You are their guest, they paid for the movie and your coffee, and you know that they think that this is a great movie. You also want to impress them as being a smart college student. So you decide to play it careful and say, "I'm not sure, I'm still trying to figure it out." Which turns out to be a great answer because they are dying to tell you why they think its so great.
As they explain the symbolism and why the movie has meant so much to them you start to get a different idea about the film and what the director was trying to do. So that later on when you talk with your parents and they ask how your visit went, you tell them you saw an interesting film with the family while you were there.
If you had seen the film by yourself, your response to your parents might have been that it was a real loser. But since you had a chance to talk with other people, your evaluation of the film, and its meaning for you is quite different.
The Social Creation of the Self
Besides opinions about movies, however, symbolic interaction argues that our very sense of who we are, our self concept is created through interaction with other people.
How do you know if you can tell jokes well?
People laugh in response to your telling of jokes.
How do you know if you are good at math?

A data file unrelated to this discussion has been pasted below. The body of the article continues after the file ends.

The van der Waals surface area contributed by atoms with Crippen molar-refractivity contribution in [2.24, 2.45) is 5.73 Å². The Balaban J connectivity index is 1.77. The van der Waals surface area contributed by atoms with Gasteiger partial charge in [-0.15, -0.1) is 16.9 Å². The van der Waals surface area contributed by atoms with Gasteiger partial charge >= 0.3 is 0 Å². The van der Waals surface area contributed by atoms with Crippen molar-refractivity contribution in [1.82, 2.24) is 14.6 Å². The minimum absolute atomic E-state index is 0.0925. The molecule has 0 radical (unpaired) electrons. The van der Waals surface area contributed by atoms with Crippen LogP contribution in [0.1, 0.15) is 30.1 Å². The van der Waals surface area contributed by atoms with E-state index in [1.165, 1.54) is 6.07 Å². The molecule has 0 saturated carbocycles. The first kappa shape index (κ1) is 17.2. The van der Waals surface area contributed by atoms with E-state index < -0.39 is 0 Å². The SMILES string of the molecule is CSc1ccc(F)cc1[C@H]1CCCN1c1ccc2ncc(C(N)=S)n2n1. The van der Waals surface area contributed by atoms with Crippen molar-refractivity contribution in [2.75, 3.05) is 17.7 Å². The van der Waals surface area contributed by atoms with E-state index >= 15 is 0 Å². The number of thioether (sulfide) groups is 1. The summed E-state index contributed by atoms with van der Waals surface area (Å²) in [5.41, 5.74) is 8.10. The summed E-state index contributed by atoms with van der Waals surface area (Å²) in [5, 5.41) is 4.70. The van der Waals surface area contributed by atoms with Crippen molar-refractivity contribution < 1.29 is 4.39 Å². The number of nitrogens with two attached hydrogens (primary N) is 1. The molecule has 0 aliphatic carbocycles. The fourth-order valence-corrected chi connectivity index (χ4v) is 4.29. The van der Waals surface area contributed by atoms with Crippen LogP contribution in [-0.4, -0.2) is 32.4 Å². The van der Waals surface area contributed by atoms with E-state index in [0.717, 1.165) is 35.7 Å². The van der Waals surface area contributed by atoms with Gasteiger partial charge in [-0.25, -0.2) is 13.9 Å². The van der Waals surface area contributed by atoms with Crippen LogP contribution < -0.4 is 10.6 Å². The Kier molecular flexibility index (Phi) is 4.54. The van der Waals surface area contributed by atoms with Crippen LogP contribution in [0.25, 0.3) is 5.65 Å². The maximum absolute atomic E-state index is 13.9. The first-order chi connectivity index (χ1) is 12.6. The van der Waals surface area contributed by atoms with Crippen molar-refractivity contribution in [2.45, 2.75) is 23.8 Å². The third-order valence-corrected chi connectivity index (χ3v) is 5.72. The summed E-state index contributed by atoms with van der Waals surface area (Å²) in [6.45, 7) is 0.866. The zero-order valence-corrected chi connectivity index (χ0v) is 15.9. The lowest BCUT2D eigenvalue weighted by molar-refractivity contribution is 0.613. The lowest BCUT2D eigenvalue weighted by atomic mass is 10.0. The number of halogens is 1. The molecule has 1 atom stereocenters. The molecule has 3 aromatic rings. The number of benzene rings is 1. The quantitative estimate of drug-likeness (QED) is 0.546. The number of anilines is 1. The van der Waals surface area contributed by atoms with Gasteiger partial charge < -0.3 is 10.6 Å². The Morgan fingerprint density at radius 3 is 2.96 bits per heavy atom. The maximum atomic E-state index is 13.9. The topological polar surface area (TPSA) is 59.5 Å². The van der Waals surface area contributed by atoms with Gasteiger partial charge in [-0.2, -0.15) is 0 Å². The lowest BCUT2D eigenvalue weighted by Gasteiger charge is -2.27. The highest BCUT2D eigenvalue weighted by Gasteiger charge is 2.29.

Your math teacher gives you high grades and your friends ask you for help with their math assignments.
This idea is often called the looking glass self. In other words people serve as a mirror for us, telling us what we are like. They do this through gestures, language, and actions. In short, through interaction, most often through language, hence symbolic interaction.
Here is a link to a summary of the basic ideas of symbolic interaction. It is not easy reading, but is a good chance again for you to get a sample of the level of language and abstraction that is found in sociological theory.
If you are thinking about taking upper division sociology courses, I suggest that you spend some time reading it slowly, with full concentration, and to take some notes to give you practice dealing with the academic language style.
If not, read it to get a sense of how sociologists write, when they are writing for each other or upper division students.
Go to web link on Symbolic Interaction (George H. Mead)
Go to web link on Symbolic Interaction (Herbert Blumer)
Before we start our unit on the family I wanted to give you this short introduction to symbolic interaction, hopefully this will give you a head start as you read the textbook's attempts to apply this perspective in the next chapters that you read in the textbook.
Remember symbolic interaction is concerned with symbols, the meaning people give to events, and the way in which these meanings are constructed through interaction with other people.
I believe that the institution of the family illustrates in a nice way how each of the major sociological perspectives highlights and explains different aspects of this complex institution.